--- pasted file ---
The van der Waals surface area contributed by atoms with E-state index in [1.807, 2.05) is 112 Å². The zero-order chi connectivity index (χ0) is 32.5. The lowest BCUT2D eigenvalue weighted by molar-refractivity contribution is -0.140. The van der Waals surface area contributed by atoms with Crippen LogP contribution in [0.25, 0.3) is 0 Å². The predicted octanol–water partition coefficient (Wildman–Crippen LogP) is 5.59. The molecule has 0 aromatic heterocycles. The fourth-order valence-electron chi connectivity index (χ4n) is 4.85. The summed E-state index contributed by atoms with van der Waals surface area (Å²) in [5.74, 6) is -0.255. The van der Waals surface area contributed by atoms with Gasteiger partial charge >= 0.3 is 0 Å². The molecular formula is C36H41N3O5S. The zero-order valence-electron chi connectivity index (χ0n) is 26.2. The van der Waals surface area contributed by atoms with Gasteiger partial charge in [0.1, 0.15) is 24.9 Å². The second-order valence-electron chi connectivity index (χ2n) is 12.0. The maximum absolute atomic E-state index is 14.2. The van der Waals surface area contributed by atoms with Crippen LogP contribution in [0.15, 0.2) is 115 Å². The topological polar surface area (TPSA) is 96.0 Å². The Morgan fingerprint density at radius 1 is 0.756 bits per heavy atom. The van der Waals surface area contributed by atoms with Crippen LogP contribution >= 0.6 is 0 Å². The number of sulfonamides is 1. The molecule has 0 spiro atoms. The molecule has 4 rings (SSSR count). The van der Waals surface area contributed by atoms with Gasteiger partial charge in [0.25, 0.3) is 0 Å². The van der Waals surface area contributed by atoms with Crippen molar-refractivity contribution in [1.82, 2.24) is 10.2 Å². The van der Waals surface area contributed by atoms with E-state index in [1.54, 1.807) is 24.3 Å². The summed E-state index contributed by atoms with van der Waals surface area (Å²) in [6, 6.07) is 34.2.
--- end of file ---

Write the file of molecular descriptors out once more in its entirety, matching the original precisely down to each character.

The van der Waals surface area contributed by atoms with E-state index in [1.807, 2.05) is 112 Å². The zero-order chi connectivity index (χ0) is 32.5. The lowest BCUT2D eigenvalue weighted by molar-refractivity contribution is -0.140. The van der Waals surface area contributed by atoms with Crippen LogP contribution in [0.25, 0.3) is 0 Å². The predicted octanol–water partition coefficient (Wildman–Crippen LogP) is 5.59. The molecule has 0 aromatic heterocycles. The fourth-order valence-electron chi connectivity index (χ4n) is 4.85. The summed E-state index contributed by atoms with van der Waals surface area (Å²) in [5.74, 6) is -0.255. The van der Waals surface area contributed by atoms with Gasteiger partial charge >= 0.3 is 0 Å². The molecular formula is C36H41N3O5S. The zero-order valence-electron chi connectivity index (χ0n) is 26.2. The van der Waals surface area contributed by atoms with Gasteiger partial charge in [0.1, 0.15) is 24.9 Å². The second-order valence-electron chi connectivity index (χ2n) is 12.0. The maximum absolute atomic E-state index is 14.2. The van der Waals surface area contributed by atoms with Crippen LogP contribution in [0.15, 0.2) is 115 Å². The topological polar surface area (TPSA) is 96.0 Å². The Morgan fingerprint density at radius 1 is 0.756 bits per heavy atom. The van der Waals surface area contributed by atoms with Crippen LogP contribution >= 0.6 is 0 Å². The number of sulfonamides is 1. The molecule has 0 spiro atoms. The molecule has 4 rings (SSSR count). The van der Waals surface area contributed by atoms with Gasteiger partial charge in [0.25, 0.3) is 0 Å². The van der Waals surface area contributed by atoms with Crippen molar-refractivity contribution in [1.82, 2.24) is 10.2 Å². The van der Waals surface area contributed by atoms with E-state index in [1.54, 1.807) is 24.3 Å². The summed E-state index contributed by atoms with van der Waals surface area (Å²) in [6, 6.07) is 34.2.